The study estimates the direct use value of water used by industrial/manufacturing customers based on the price charged for industrial use and an estimate of a business's WTP per kilolitre increase in water provided by Yarra Valley Water.

Industrial/manufacturing water pricing for Yarra Valley Water supplies is around 1.91 AUD/m3. On the topic of the willingness to pay, the five sectors analysed would be willing to pay the weighted average value of AUD1.25 per m3. Estimates of the marginal value of water across the sectors range from AUD0.16 per m3 for paper to AUD5.11/m3 for automobiles. The marginal values reflect willingness to pay for each additional cubic meter of water.

Findings indicate that water is undervalued as a resource, particularly by manufacturers. Some sectors value water more highly than others, based on the marginal productivity of the natural resource as an input.

The automotive and construction sectors value water far more highly than do the paper and food industries, despite their high dependency on water as a key input.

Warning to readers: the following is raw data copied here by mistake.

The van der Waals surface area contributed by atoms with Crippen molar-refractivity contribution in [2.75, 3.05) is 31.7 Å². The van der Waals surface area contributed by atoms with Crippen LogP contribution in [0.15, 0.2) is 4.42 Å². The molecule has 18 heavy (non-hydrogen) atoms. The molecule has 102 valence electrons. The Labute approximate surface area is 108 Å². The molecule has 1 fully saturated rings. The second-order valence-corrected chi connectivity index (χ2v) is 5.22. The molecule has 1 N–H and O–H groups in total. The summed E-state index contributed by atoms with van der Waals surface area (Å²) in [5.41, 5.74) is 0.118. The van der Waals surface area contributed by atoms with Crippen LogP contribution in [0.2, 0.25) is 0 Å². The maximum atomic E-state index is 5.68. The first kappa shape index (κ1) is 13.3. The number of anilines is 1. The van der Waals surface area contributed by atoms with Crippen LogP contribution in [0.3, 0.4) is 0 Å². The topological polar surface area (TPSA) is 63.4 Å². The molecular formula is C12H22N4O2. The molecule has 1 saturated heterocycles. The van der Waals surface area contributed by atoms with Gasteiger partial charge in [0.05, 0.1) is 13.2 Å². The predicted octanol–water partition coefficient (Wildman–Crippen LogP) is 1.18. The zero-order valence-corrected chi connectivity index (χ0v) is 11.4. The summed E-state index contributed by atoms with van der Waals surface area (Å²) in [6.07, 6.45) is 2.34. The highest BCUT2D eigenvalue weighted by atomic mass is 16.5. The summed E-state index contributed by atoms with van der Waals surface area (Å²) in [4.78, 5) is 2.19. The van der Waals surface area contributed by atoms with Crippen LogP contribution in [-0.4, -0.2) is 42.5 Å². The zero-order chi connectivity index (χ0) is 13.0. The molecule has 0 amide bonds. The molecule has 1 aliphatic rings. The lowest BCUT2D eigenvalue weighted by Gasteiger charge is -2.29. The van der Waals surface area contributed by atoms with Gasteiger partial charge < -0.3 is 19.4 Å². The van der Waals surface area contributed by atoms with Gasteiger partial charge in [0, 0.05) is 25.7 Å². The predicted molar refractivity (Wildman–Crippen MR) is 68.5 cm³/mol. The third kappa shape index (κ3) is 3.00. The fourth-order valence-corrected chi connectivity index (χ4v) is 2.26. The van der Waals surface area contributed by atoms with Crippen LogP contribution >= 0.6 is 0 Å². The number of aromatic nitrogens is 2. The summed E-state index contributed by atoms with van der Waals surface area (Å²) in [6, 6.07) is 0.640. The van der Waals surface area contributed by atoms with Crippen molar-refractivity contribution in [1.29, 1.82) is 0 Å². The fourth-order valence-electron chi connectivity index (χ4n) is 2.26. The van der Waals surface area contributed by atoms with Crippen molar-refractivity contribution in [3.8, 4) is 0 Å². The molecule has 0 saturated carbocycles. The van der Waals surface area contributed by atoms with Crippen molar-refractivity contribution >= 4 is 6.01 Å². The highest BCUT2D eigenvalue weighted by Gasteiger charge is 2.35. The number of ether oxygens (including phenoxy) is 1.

Calculating Non-consumptive Direct Use Values

The non-consumptive direct use value of water amounts to an estimated AUD126 million. This is based on the value of access to waterways and recreational sites around Melbourne, where some 33 million visits are made annually.

Direct non-consumptive values estimate the value of water's contribution to human wellbeing, without impacting the availability of water. This analysis focuses on the value of water for recreational fishing in Melbourne and its supply catchments. Academic studies on the value of recreational activities in the region focus on fishing, therefore this is taken as a proxy for all water-related activities.

Destination of Yarra Valley Water's industrial water distribution